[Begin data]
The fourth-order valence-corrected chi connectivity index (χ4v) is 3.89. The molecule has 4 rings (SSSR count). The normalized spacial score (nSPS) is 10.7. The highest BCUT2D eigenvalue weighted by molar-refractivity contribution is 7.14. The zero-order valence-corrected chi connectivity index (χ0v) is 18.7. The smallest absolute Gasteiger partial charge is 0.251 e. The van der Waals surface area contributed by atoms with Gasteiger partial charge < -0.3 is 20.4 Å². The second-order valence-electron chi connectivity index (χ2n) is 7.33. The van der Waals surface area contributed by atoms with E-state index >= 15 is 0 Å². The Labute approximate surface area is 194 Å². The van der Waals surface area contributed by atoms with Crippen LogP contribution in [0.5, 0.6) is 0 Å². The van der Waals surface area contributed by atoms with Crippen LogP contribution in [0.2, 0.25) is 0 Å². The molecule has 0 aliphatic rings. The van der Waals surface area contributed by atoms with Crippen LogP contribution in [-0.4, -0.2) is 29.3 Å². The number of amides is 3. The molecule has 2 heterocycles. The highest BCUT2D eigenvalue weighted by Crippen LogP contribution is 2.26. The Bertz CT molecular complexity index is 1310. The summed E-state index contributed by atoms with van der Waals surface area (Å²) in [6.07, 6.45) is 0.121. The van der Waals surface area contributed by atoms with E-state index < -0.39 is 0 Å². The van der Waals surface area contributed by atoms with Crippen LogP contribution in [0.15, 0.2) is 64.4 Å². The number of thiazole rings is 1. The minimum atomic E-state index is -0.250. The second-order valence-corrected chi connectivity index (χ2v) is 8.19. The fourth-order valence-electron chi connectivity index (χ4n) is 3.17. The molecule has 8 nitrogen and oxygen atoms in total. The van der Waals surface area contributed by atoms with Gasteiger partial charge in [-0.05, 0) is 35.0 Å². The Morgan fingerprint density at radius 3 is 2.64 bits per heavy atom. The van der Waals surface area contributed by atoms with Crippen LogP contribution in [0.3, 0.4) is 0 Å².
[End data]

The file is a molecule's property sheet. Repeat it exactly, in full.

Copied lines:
The fourth-order valence-corrected chi connectivity index (χ4v) is 3.89. The molecule has 4 rings (SSSR count). The normalized spacial score (nSPS) is 10.7. The highest BCUT2D eigenvalue weighted by molar-refractivity contribution is 7.14. The zero-order valence-corrected chi connectivity index (χ0v) is 18.7. The smallest absolute Gasteiger partial charge is 0.251 e. The van der Waals surface area contributed by atoms with Gasteiger partial charge < -0.3 is 20.4 Å². The second-order valence-electron chi connectivity index (χ2n) is 7.33. The van der Waals surface area contributed by atoms with E-state index >= 15 is 0 Å². The Labute approximate surface area is 194 Å². The van der Waals surface area contributed by atoms with Crippen LogP contribution in [0.5, 0.6) is 0 Å². The van der Waals surface area contributed by atoms with Crippen LogP contribution in [0.2, 0.25) is 0 Å². The molecule has 0 aliphatic rings. The van der Waals surface area contributed by atoms with Crippen LogP contribution in [-0.4, -0.2) is 29.3 Å². The number of amides is 3. The molecule has 2 heterocycles. The highest BCUT2D eigenvalue weighted by Crippen LogP contribution is 2.26. The Bertz CT molecular complexity index is 1310. The summed E-state index contributed by atoms with van der Waals surface area (Å²) in [6.07, 6.45) is 0.121. The van der Waals surface area contributed by atoms with E-state index < -0.39 is 0 Å². The van der Waals surface area contributed by atoms with Crippen LogP contribution in [0.15, 0.2) is 64.4 Å². The number of thiazole rings is 1. The minimum atomic E-state index is -0.250. The second-order valence-corrected chi connectivity index (χ2v) is 8.19. The fourth-order valence-electron chi connectivity index (χ4n) is 3.17. The molecule has 8 nitrogen and oxygen atoms in total. The van der Waals surface area contributed by atoms with Gasteiger partial charge in [-0.05, 0) is 35.0 Å². The Morgan fingerprint density at radius 3 is 2.64 bits per heavy atom. The van der Waals surface area contributed by atoms with Crippen LogP contribution in [0.3, 0.4) is 0 Å².